CNN TV has been taken off air in Thailand. The people of Thailand deserve to know what is happening in their own country, and CNN is committed to telling them.
Bangkok, Thailand (CNN) — Thailand is now under military control — with its military chief in power, its constitution tossed, its political leaders detained, its citizens under martial law — thanks to a coup that capped months of unrest.
Thursday’s announcement, in a televised address by the Asian nation’s military chief, followed a last-ditch meeting purportedly aimed at resolving the crisis.
Leaders of the governing Pheu Thai Party, the opposition Democrat Party, the anti-government protesters, pro-government “Red Shirts” as well as the military were among those in attendance.
But only one faction walked out free.
Troops escorted the political party leaders from the meeting; a lawyer for the “Red Shirts” later confirmed they’d been detained.
That left Gen. Prayuth Chan-ocha, the head of the Asian nation’s military, in charge.
The military released a statement saying Prayuth now has the powers to act as Prime Minister until a new one takes office.
How exactly the government will operate is in question, given that the military also has thrown out the 2007 constitution, except for Section 2, which acknowledges that the king is the head of state.
The last six months have been marked by protests, both by those backing the government and those against. There has been deadly violence in the streets.
Schools will be closed nationwide between Friday and Sunday, the de facto military government ordered. A curfew is in place for between 10 p.m. and 5 a.m. (11 a.m. to 6 p.m. ET) And all state-run, satellite and cable TV providers have been ordered to carry only the signal of the army’s television channel; CNN is among those networks that have been taken off the air.
In a speech hours after the meeting with political party leaders, Prayuth explained that these actions were necessary to restore order and push through needed reforms.
He said there will be security provided for foreigners, including vacationers and diplomats. As to Thai citizens, Prayuth urged them to go about their business as usual — including civil servants and officials, who should report to work.
And in many ways, this is normal for Thailand.
Thursday’s sudden transfer of power is the 12th time the
military has taken over since Thailand became a constitutional monarchy in 1932.
It’s the second coup for Pete Kraisittipong, a lifelong Bangkok resident and CNN iReporter. While there are noticeable differences — like closed convenience stores — he said most people don’t seem too taken aback but the sudden, if hardly unprecedented, political shift.
“People associate this as the silent coup. They just go home and don’t go out after 10,” he said. “… People just live their normal lives.”
Amnesty bill furor spirals into more unrest
In a way, if not years in the making, the latest coup has been in the making since November.
That’s when then-Prime Minister Yingluck Shinawatra tried to push through an amnesty bill to allow the return of her brother Thaksin Shinawatra, a former prime minister who lives in exile. A military coup deposed Thaksin in 2006.
Groups opposed to the government seized on the amnesty bill furor and began large-scale protests in central areas of Bangkok.
Trying to defuse tensions, Yingluck called early elections. But the Democrat Party boycotted the February race, and Yingluck’s foes blocked voting in enough districts to prevent a valid outcome.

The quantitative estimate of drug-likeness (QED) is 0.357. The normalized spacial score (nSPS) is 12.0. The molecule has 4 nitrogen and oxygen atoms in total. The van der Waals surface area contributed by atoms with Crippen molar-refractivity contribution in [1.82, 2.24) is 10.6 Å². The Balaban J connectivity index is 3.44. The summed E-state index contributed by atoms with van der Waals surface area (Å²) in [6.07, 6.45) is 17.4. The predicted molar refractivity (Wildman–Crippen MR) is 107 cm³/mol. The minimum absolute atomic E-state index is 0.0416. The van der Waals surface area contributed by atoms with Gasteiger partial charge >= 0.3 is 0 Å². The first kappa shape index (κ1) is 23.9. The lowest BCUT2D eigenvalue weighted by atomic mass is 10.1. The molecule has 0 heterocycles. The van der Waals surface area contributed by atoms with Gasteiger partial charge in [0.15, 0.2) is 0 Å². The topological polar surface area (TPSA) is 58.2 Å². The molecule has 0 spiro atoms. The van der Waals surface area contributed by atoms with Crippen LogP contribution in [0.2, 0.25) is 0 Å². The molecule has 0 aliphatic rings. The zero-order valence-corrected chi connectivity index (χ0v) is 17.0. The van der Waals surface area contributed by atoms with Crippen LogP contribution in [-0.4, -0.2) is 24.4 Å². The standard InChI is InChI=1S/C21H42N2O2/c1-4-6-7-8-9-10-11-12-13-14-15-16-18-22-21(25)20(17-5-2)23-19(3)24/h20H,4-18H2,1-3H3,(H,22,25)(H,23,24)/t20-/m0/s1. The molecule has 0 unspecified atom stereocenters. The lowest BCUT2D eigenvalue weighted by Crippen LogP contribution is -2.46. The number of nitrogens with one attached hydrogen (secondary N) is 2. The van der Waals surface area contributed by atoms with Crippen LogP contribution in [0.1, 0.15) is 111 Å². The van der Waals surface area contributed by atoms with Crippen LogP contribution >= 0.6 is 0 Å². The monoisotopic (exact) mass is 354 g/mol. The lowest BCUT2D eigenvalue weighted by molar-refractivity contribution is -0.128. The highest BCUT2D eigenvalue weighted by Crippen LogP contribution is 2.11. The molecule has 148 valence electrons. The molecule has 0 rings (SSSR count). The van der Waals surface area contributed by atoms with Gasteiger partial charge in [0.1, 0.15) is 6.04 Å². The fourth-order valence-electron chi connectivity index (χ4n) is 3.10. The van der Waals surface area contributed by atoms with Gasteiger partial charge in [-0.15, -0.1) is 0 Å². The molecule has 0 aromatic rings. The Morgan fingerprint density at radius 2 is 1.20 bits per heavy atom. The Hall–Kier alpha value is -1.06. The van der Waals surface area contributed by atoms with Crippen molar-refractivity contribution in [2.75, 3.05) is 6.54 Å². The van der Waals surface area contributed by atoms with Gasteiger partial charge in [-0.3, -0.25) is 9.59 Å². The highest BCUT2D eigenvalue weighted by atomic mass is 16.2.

Yingluck, who first took office in 2011, stayed on after the disrupted election as a caretaker Prime Minister. But the Constitutional Court forced her from office two weeks ago, finding her guilty — despite her professions of innocence — of violating the constitution over the appointments of top security officials.
She is now wanted, along with three of her relatives, having been summoned to report to military authorities late Friday morning, an army spokesman said.
The situation hasn’t calmed much since Yingluck’s departure from office. Demonstrators on all sides of the fight remained active in the streets. And attempts to resolve differences through negotiations — such as Thursday’s meeting, the second in two days — seemingly went nowhere.
On Tuesday, the military stepped up its involvement by declaring martial law. At the time — even as an aide to interim Prime Minister Niwatthamrong Boonsongpaisan insisted it had taken “this action unilaterally” — the military insisted this wasn’t a coup.
Thailand martial law: A cheat sheet to get you up to speed
U.S. suspends ‘military engagement and assistance’
The developments have caught the attention of world leaders, including U.N. Secretary-General Ban Ki-moon, who appealed “for a prompt return to constitutional, civilian, democratic rule and an all-inclusive dialogue,” according to his spokesman.
U.S. Secretary of State John Kerry expressed disappointment and concern about the detention of political leaders, the shutting down of media outlets and the suspension of the Thai constitution.
“There is no justification for this military coup,” Kerry said in a statement. “… I urge the restoration of civilian government immediately, a return to democracy and respect for human rights and fundamental freedoms.”
American officials have tried but — as of Thursday afternoon — failed to contact Thai military officials to urge them “to immediately restore democracy and civilian rule,” U.S. State Department spokeswoman Jen Psaki said.
The State Department and USAID send approximately $10 million annually to Thailand, according to Psaki. In light of everything, there is “a comprehensive review” of all such ties between the two countries, including militarily.
“We’ve taken preliminary steps to suspend military engagement and assistance, while we consider the facts on the ground,” said the U.S. spokeswoman.
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